October 16, 2017
Area(s) of Interest: Physician Workforce Professional Development & Education
The California Office of Statewide Health Planning and Development received a record number of applications for family medicine and primary care residency funding through the Song Brown Healthcare Workforce Training Program. For the 2017 application cycle, 77 applications were received, representing 103 residency slots.
The increase is due in part to additional physician workforce funding secured by the California Medical Association (CMA) through the state budget. In 2016, the California legislature passed a budget that committed $100 million over three years ($33 million each year) in health care workforce funding.
Although Governor Brown proposed to eliminate these funds in his 2017-2018 budget, CMA fought to maintain this important funding, which is critical as we work to address California’s primary care physician shortage.
This funding is available for existing primary care residency slots, existing Teaching Health Center slots, expansion slots within existing programs, and new primary care programs that will obtain accreditation within a year of the contract period.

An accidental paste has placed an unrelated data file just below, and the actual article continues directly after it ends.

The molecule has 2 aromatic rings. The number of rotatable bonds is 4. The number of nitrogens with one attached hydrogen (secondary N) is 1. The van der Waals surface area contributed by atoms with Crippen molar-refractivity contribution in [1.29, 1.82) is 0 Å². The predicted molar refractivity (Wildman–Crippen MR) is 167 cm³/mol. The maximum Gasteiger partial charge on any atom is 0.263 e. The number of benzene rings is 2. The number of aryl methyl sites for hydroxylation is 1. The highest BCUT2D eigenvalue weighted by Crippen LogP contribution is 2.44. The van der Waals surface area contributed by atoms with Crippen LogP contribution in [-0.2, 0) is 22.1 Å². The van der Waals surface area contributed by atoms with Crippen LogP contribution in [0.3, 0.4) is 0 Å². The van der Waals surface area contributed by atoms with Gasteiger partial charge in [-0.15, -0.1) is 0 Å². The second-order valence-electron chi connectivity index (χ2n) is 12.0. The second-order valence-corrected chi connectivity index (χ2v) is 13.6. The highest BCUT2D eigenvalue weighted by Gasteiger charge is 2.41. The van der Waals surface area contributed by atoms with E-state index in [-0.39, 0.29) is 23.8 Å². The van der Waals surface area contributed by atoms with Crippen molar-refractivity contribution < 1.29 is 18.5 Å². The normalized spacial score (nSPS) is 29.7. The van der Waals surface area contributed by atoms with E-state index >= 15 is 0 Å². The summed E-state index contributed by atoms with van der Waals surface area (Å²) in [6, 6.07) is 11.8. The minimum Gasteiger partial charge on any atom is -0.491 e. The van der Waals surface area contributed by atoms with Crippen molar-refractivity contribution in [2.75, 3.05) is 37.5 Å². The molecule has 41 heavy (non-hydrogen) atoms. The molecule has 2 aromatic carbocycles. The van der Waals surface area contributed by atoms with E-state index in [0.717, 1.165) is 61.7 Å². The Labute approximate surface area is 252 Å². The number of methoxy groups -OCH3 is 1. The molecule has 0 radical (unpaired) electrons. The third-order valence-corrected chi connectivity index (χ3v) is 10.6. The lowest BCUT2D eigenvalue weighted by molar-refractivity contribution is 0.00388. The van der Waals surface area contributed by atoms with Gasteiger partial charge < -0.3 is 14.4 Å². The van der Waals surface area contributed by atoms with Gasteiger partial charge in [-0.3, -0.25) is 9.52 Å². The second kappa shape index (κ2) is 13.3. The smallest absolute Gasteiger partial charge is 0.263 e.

The 77 applications received for primary care residency funding include:48 family medicine residency programs (including 10 expansion slots and eight new programs)14 internal medicine residency programs (including three expansion slots)6 OB-GYN residency programs (including two new programs)9 pediatric residency programs (including one expansion slot)
A robust and well-trained primary care workforce is essential to meeting the health care demands of all Californians. Training more physicians to meet the growing demands of an aging population with multiple chronic conditions remains one of CMA’s top priorities. California is experiencing a severe shortage of primary care physicians, particularly in the rural and Central Valley regions of the state. Our state has one of the lowest primary care physician to patient ratios in the nation. Some estimates show that California will need an additional 8,243 primary care physicians by 2030 – a 32 percent increase.
Data shows that most physicians set down roots in the areas where they train and remain there after their training to care for their communities.
Inadequate funding for residency programs exacerbates access problems—every year, hundreds of graduating medical students don't find a residency slot in California to continue their training, forcing talented young doctors who want to stay and practice in California to other states and communities.